Lynn Valley Care Centre, Haro Park Centre remain large clusters of COVID-19 outbreak

The two seniors' care facilities are among nine that have recorded cases in the province

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Haro Park Centre, in Vancouver's West End, has 58 infections thanks to three new cases in the past 24 hours | Chung Chow

What happened: Of the 725 cases of COVID-19 in B.C., 135, or 18.6%, are at seniors' care facilities.

Why this matters: Seniors, and those with underlying health conditions, are the most vulnerable and prone to die from the global pandemic, with some estimates putting the death toll at nearly 15% for those infected.

No new seniors' care facilities in B.C. have recorded any cases of COVID-19 in the past 24 hours but B.C.'s provincial health officer Bonnie Henry on March 26 said that there have been new infections in homes previously identified as having outbreaks. 

North Vancouver's Lynn Valley Care Centre remains the seniors' home with the largest cluster of cases in the province: 70 cases, including 46 residents and 24 employees. That is up by seven new cases overnight. Four of the new cases are residents while the others were healthcare workers.

Haro Park Centre, in Vancouver's West End, is the second large cluster, with 58 infections involving 30 residents and 28 workers. That count is up by three cases, compared with yesterday. The new cases include two residents and one worker.

Lynn Valley Care Centre's 11 deaths include all of the deaths that have taken place at care centres.

Seven other seniors' homes have had outbreaks.

That includes two cases – one resident and one worker – at West Vancouver's Hollyburn House.

The other six homes all have one case, and they are:

•Broadway Pentacostal Lodge;

•Vancouver's German Canadian Care Home;

•Vancouver's Little Mountain Place;

•Delta's Good Samaritan Delta View Care Centre;

•Coquitlam's Dufferin Care Centre; and

•White Rock's Evergreen Heights Assisted LIving.

Henry reiterated on March 26 that she has made an order under B.C.'s Public Health Act to require health workers at all public and private facilities to work at one facility only for the duration of the pandemic. 

"This includes long-term care, assisted living, extended and acute care," she said. "This is one of the key things that we've talked about as being a risk, particularly for our more vulnerable elders and seniors who are in care homes or assisted living, where we've had a patchwork system of care providers, health-care workers of various different kinds who move between facilities. And that is one of the things that has facilitated movement and outbreaks in a number of different facilities unfortunately."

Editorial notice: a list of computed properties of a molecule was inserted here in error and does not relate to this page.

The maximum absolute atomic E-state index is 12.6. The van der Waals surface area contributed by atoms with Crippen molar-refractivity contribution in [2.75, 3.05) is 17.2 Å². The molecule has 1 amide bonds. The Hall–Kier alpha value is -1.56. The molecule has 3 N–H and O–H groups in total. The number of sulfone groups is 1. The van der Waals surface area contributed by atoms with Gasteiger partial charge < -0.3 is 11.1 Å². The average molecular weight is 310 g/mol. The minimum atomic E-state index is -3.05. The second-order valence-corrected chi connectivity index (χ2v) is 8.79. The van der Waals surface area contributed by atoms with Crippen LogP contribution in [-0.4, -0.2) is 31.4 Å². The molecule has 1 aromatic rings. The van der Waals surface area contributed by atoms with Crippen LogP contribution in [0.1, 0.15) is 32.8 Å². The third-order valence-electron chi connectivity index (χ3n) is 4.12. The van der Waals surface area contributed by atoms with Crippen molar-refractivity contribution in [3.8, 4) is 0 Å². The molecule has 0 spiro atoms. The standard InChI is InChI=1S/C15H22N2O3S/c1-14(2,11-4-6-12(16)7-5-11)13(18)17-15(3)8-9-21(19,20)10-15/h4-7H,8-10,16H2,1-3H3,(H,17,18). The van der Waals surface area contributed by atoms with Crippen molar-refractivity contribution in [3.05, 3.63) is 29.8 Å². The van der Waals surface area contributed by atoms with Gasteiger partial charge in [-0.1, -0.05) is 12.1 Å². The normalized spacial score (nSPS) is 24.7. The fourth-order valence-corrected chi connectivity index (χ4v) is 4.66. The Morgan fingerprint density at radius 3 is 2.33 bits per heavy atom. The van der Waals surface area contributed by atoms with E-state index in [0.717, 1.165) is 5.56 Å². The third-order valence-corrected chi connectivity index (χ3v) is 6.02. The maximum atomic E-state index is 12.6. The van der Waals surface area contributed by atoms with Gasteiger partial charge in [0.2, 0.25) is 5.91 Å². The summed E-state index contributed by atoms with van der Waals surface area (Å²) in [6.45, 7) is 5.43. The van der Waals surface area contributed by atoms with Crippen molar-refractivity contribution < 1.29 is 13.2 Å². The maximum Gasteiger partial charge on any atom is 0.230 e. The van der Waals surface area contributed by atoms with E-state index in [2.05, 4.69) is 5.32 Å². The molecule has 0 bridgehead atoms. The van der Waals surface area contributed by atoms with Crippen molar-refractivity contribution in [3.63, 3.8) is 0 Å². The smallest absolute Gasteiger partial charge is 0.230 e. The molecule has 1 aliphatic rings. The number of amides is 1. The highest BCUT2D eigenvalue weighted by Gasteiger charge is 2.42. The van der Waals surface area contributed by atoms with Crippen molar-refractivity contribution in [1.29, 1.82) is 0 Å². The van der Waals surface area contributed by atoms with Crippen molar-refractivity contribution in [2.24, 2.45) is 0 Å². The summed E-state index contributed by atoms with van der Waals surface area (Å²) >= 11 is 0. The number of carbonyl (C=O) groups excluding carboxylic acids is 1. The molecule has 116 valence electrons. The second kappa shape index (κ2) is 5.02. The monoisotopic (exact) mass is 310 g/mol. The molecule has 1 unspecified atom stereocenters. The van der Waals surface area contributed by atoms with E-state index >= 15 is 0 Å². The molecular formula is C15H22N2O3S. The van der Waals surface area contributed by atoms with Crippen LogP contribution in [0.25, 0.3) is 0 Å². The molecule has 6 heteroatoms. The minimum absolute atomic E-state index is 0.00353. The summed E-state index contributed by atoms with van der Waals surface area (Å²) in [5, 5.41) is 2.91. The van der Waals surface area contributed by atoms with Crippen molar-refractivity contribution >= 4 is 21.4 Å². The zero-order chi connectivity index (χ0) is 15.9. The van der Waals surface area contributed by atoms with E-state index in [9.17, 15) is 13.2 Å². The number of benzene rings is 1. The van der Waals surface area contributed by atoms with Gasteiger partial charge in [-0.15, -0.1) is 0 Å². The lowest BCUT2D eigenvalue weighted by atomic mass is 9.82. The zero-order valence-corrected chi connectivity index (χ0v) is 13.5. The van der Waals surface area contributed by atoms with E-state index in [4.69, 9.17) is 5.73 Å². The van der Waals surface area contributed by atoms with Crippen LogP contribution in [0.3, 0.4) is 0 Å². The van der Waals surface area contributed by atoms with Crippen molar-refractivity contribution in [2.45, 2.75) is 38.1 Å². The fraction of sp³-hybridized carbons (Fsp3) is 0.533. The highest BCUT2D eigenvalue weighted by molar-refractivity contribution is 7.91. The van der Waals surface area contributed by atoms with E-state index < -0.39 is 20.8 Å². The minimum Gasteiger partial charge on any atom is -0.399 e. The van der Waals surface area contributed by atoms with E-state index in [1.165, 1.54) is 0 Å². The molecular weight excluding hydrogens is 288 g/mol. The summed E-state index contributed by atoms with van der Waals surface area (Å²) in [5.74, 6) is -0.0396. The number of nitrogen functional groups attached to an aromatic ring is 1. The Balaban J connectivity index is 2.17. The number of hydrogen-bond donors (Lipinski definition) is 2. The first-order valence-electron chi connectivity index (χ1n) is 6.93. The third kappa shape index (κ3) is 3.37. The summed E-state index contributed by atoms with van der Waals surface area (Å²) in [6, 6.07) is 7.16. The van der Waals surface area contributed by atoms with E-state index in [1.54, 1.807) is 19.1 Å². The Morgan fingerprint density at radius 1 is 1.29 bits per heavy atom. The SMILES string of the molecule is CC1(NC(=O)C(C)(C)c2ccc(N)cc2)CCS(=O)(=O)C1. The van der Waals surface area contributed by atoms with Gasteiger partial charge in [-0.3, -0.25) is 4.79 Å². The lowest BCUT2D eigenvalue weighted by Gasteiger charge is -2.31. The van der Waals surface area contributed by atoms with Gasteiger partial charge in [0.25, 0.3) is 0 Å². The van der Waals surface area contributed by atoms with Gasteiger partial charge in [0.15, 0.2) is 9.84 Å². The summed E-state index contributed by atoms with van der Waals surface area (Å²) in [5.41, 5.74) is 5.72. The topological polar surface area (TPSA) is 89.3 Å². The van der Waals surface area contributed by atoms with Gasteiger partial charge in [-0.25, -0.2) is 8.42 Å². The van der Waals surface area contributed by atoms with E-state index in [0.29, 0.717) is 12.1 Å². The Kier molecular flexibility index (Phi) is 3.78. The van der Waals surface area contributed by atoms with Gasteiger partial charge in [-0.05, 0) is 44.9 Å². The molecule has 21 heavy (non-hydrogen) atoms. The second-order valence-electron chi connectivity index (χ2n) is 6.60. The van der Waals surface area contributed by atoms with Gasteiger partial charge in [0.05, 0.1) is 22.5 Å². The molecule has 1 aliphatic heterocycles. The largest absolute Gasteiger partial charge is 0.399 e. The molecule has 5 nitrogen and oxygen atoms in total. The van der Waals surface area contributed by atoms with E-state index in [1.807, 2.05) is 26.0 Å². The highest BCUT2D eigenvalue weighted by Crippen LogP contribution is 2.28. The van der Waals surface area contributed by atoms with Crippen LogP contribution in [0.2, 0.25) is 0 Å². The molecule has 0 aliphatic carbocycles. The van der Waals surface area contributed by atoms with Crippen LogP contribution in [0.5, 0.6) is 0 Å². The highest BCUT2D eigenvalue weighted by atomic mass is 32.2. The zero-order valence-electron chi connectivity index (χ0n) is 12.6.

She said that the order is important to support the employees so they are able to work and provide needed care as well as to decrease the amount of viral transmission. 

Yesterday (March 25), Business in Vancouver asked Henry what was taking so long in terms of executing her order.

She answered that the system was "complex," given the large number of workers.

"What we will do over the coming days is have a centralized assignment of people so that people work at one facility only," she said on March 25.  

"What is the challenge is, over the last 20 years, there have been contracts and subcontracts for different types of workers, particularly in long-term care – so whether it is nurses, or care aides or the food-service people, the cleaning in those facilities."

There are many different types of contracts, she explained. There are also many different kinds of care homes, some of which are owned by health authorities, some private and some hybrid.

"The types of subcontracts they have are myriad and complex," she said. "So it's not as simple as saying, 'OK, everybody. You just need to go to one facility only,' because that would have left other facilities potentially with an extreme shortage."

Medical health officers in Vancouver Coastal Health and Fraser Health have put specific orders on each of the care homes that have been identified as having outbreaks of the coronavirus, so no staff at those homes are currently working at other facilities, she said. 

"Now we need to do that on a broader scale," she said. "As you can imagine, with some unionized, some non-unionized, the wage scales are different as well. We're coming out with a provincial central strategy that provides a consistent approach to all facilities across the province focusing on the Lower Mainland right now. That has been a very complex program. But it is starting. The outbreak facilities themselves are first, and have started already but we will be moving for all facilities within the coming days."